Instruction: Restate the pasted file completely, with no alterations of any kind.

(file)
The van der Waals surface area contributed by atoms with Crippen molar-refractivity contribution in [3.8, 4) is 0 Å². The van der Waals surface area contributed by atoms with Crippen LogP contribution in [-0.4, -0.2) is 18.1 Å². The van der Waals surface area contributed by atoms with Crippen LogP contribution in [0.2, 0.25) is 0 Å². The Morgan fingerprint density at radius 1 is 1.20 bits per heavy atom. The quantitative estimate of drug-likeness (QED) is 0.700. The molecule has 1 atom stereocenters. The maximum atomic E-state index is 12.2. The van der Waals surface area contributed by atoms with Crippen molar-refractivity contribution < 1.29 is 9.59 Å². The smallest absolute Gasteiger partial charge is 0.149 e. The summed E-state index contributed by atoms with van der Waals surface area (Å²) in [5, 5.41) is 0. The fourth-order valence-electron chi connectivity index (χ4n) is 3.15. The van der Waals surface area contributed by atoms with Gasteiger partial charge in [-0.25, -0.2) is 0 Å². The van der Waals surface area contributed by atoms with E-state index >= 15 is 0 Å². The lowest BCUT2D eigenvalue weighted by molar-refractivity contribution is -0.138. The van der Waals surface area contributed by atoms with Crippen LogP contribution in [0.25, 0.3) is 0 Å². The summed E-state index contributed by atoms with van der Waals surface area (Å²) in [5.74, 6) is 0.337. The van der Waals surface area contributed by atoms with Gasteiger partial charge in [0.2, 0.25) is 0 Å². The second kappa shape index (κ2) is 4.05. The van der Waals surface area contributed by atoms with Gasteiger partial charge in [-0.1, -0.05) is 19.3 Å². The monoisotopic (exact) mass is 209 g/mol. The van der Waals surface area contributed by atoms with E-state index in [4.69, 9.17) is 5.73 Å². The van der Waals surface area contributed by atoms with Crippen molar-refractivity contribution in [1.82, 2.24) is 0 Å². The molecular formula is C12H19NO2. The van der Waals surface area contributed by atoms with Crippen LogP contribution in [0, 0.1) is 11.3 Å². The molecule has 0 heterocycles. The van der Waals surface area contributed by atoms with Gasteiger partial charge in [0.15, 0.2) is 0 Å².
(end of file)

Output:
The van der Waals surface area contributed by atoms with Crippen molar-refractivity contribution in [3.8, 4) is 0 Å². The van der Waals surface area contributed by atoms with Crippen LogP contribution in [-0.4, -0.2) is 18.1 Å². The van der Waals surface area contributed by atoms with Crippen LogP contribution in [0.2, 0.25) is 0 Å². The Morgan fingerprint density at radius 1 is 1.20 bits per heavy atom. The quantitative estimate of drug-likeness (QED) is 0.700. The molecule has 1 atom stereocenters. The maximum atomic E-state index is 12.2. The van der Waals surface area contributed by atoms with Crippen molar-refractivity contribution < 1.29 is 9.59 Å². The smallest absolute Gasteiger partial charge is 0.149 e. The summed E-state index contributed by atoms with van der Waals surface area (Å²) in [5, 5.41) is 0. The fourth-order valence-electron chi connectivity index (χ4n) is 3.15. The van der Waals surface area contributed by atoms with Gasteiger partial charge in [-0.25, -0.2) is 0 Å². The van der Waals surface area contributed by atoms with E-state index >= 15 is 0 Å². The lowest BCUT2D eigenvalue weighted by molar-refractivity contribution is -0.138. The van der Waals surface area contributed by atoms with Crippen LogP contribution in [0.25, 0.3) is 0 Å². The summed E-state index contributed by atoms with van der Waals surface area (Å²) in [5.74, 6) is 0.337. The van der Waals surface area contributed by atoms with Gasteiger partial charge in [0.2, 0.25) is 0 Å². The second kappa shape index (κ2) is 4.05. The van der Waals surface area contributed by atoms with Gasteiger partial charge in [-0.1, -0.05) is 19.3 Å². The monoisotopic (exact) mass is 209 g/mol. The van der Waals surface area contributed by atoms with E-state index in [4.69, 9.17) is 5.73 Å². The van der Waals surface area contributed by atoms with Crippen molar-refractivity contribution in [1.82, 2.24) is 0 Å². The molecular formula is C12H19NO2. The van der Waals surface area contributed by atoms with Crippen LogP contribution in [0, 0.1) is 11.3 Å². The molecule has 0 heterocycles. The van der Waals surface area contributed by atoms with Gasteiger partial charge in [0.15, 0.2) is 0 Å².